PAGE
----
6th February, marks the International Day of Zero Tolerance for Female Genital Mutilation (FGM). The day is celebrated globally as part of the UN’s efforts to eradicate Female Genital Mutilation.

FGM refers to a practice that involves the partial or total removal or alteration of the female genital organs for non-medical reasons. It results in deep rooted inequality between the sexes and constitutes an extreme form of discrimination against females.

It violates the right to health, physical integrity, the right to be free from torture and cruelty, inhuman treatment and the right to live where it results in death. Thus, since 2003, the United Nations introduced The International Day of Zero Tolerance for Female Genital Mutilation as an annual awareness day.

Female Genital Mutilation is one of the ancient cultures which has been practiced in Africa and Asia for decades.

In Ghana, some parts of the Northern, Upper East, Upper West and Brong Ahafo and the Volta Regions including the Zongo Communities in certain urban centers of the country are notable places where the practice still goes on.

It is clear that the adoption of this cultural practice of FGM has not served any good purpose in our country. Culture that violates the rights of the people is not worth practicing.

Studies show that an estimated 100 to 140 million girls and women in the world today have undergone some form of FGM and two million girls are at risk from the practice each year. Studies also indicate that in Ghana, the prevalence in the 1990s was as high as 77% but reduced drastically due to the advocacy and sensitization that has gone on.

It is therefore regrettable that the practice is still ongoing under cover despite the numerous campaigns and education over the past years.

The current national prevalence is about four percent (4%) but regional prevalence, especially in some parts of Northern, Upper East and West regions could be higher due to some reports on FGM cases in some communities.

To this end, the Ministry of Gender, Children and Social Protection in a release signed by Hon. Cynthia Mamle Morrison, the Minister for Gender, Children and Social Protection and copied to Newdghana.com.gh, joins the international community to condemn the practice of female genital mutilation in Ghana.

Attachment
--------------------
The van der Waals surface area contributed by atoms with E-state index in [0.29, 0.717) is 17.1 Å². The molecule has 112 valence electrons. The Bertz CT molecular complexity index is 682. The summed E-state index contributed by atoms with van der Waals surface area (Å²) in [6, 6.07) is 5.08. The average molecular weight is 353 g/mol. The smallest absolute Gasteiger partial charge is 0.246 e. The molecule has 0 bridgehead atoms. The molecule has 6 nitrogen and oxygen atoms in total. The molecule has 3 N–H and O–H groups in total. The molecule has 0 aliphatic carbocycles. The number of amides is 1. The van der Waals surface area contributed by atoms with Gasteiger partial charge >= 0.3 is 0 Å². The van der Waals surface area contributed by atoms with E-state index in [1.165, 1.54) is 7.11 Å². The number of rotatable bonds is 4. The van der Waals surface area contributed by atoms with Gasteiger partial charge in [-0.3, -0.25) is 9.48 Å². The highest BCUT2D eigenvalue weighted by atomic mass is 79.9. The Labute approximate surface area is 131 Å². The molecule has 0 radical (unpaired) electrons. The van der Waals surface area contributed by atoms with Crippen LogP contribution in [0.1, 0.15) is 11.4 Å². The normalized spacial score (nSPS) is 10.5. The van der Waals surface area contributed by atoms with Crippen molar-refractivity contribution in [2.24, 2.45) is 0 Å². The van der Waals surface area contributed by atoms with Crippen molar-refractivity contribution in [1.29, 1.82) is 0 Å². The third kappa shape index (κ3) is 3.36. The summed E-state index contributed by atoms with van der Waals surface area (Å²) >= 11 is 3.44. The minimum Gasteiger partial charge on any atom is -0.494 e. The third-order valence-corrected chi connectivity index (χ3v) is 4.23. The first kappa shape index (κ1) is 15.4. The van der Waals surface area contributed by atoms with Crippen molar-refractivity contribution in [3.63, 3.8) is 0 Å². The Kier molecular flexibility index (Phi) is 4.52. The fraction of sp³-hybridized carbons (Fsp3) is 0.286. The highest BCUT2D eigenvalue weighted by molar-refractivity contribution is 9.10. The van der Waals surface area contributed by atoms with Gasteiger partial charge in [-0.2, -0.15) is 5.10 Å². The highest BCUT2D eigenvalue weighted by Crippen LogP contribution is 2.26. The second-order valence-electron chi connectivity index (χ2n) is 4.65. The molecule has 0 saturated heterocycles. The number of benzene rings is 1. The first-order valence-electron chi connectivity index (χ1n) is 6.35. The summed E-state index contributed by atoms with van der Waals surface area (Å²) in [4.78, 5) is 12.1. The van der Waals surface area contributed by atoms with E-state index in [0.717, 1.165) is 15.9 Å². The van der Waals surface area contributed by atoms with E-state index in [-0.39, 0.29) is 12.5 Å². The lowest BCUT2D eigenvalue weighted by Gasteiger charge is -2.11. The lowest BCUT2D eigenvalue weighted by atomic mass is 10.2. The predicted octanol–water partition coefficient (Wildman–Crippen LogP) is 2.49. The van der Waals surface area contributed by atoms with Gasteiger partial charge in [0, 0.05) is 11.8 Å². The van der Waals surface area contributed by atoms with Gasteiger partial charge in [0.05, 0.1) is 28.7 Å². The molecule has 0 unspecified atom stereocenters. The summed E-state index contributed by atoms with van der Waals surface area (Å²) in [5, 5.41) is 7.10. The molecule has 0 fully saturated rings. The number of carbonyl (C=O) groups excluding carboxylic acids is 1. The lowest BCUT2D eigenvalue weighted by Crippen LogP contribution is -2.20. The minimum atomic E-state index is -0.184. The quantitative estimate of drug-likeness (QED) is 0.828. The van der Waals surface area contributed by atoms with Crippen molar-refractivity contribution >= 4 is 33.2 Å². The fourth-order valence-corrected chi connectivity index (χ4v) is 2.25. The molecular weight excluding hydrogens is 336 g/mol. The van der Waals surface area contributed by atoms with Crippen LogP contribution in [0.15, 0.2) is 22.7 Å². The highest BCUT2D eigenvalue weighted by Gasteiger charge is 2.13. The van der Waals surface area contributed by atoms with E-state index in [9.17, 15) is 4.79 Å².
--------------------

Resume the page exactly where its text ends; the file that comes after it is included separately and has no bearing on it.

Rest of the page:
She said, “I call on Government, Parliamentarians, Chiefs, Religious Leaders, Traditional Rulers, Civil Society, the Media, the Youth, Faith- Based Organizations, Community- Based Organizations, Men and Women not to relent on all efforts to end this gruesome act which has no health benefit to women and children.

Let us all speak out and condemn this practice as well as intensify public community- based awareness campaigns against FGM.

We have to understand that ending FGM in Ghana is the responsibility of all and the fight to eradicate it must be addressed through a national crusade from the national to the community levels.

All should get involved and act in your own small way towards ending the practice in Ghana.

We as a community of Ghanaians must demonstrate our commitment to protect our women and girls from human rights abuses to eliminate all forms of violence against them.

FGM is a key target under the Sustainable Development Goal 5, so the need to consolidate the gains made and intensify the fight.

I urge the law enforcement agencies not to hesitate in prosecuting anyone caught in the act because the law against FGM, ACT 741 of the Parliament of the Republic of Ghana entitled Criminal Code (Amendment) Act 2007, provides for imprisonment and/or fines for both the circumciser and those who request, incite or promote excision by providing money, goods or moral support.

The person who commits this offense is liable on summary conviction to imprisonment for a term of not less than 5 years and not more than 10 years.
The 1992 constitution of Ghana, Article 15 states that ‘the dignity of all persons shall be inviolable’ and that no person shall be subjected to torture, cruel, inhuman, or degrading treatment or any other condition that detracts or is likely to detract from his or her dignity and worth as a human being.

Article 26 (2) prohibits all customary practices that dehumanize or are injurious to the physical and mental well-being of a person’ and Article 28 (3) further states that no child shall be subjected to torture or other cruel, inhuman or degrading treatment or punishment.

Particularly relevant to FGM, Article 39(2) obliges the state to ensure that traditional practices which are injurious to the health and well-being of persons are abolished.

As we celebrate the day let us remind ourselves that FGM should not be tolerated for any reason, at any time, place or anybody.


Thank you.”


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